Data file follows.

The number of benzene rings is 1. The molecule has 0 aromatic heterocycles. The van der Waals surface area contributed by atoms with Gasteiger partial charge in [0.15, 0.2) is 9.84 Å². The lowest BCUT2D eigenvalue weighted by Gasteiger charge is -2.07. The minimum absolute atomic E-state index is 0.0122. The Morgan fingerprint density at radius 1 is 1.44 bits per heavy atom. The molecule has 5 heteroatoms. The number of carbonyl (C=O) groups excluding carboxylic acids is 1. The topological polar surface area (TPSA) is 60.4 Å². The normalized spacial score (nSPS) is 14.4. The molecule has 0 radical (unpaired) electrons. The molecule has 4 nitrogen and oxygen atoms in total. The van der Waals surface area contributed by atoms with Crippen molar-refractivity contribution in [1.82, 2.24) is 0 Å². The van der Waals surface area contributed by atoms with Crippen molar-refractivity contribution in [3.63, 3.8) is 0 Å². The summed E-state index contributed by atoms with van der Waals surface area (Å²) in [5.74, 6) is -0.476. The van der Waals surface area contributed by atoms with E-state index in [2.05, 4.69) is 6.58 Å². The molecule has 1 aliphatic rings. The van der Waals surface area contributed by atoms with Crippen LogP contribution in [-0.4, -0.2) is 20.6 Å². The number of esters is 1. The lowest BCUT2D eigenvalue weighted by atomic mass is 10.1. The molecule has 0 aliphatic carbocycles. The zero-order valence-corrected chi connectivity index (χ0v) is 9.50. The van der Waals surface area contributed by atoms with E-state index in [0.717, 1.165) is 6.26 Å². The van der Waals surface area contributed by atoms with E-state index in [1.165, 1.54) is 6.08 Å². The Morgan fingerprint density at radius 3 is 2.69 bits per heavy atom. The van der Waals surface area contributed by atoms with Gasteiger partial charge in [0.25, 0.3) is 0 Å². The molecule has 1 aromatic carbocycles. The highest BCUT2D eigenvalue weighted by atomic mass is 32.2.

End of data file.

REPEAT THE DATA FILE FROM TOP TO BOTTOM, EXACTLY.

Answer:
The number of benzene rings is 1. The molecule has 0 aromatic heterocycles. The van der Waals surface area contributed by atoms with Gasteiger partial charge in [0.15, 0.2) is 9.84 Å². The lowest BCUT2D eigenvalue weighted by Gasteiger charge is -2.07. The minimum absolute atomic E-state index is 0.0122. The Morgan fingerprint density at radius 1 is 1.44 bits per heavy atom. The molecule has 5 heteroatoms. The number of carbonyl (C=O) groups excluding carboxylic acids is 1. The topological polar surface area (TPSA) is 60.4 Å². The normalized spacial score (nSPS) is 14.4. The molecule has 0 radical (unpaired) electrons. The molecule has 4 nitrogen and oxygen atoms in total. The van der Waals surface area contributed by atoms with Crippen molar-refractivity contribution in [1.82, 2.24) is 0 Å². The van der Waals surface area contributed by atoms with Crippen molar-refractivity contribution in [3.63, 3.8) is 0 Å². The summed E-state index contributed by atoms with van der Waals surface area (Å²) in [5.74, 6) is -0.476. The van der Waals surface area contributed by atoms with E-state index in [2.05, 4.69) is 6.58 Å². The molecule has 1 aliphatic rings. The van der Waals surface area contributed by atoms with Crippen LogP contribution in [-0.4, -0.2) is 20.6 Å². The number of esters is 1. The lowest BCUT2D eigenvalue weighted by atomic mass is 10.1. The molecule has 0 aliphatic carbocycles. The zero-order valence-corrected chi connectivity index (χ0v) is 9.50. The van der Waals surface area contributed by atoms with E-state index in [0.717, 1.165) is 6.26 Å². The van der Waals surface area contributed by atoms with E-state index in [1.165, 1.54) is 6.08 Å². The Morgan fingerprint density at radius 3 is 2.69 bits per heavy atom. The van der Waals surface area contributed by atoms with Gasteiger partial charge in [0.25, 0.3) is 0 Å². The molecule has 1 aromatic carbocycles. The highest BCUT2D eigenvalue weighted by atomic mass is 32.2.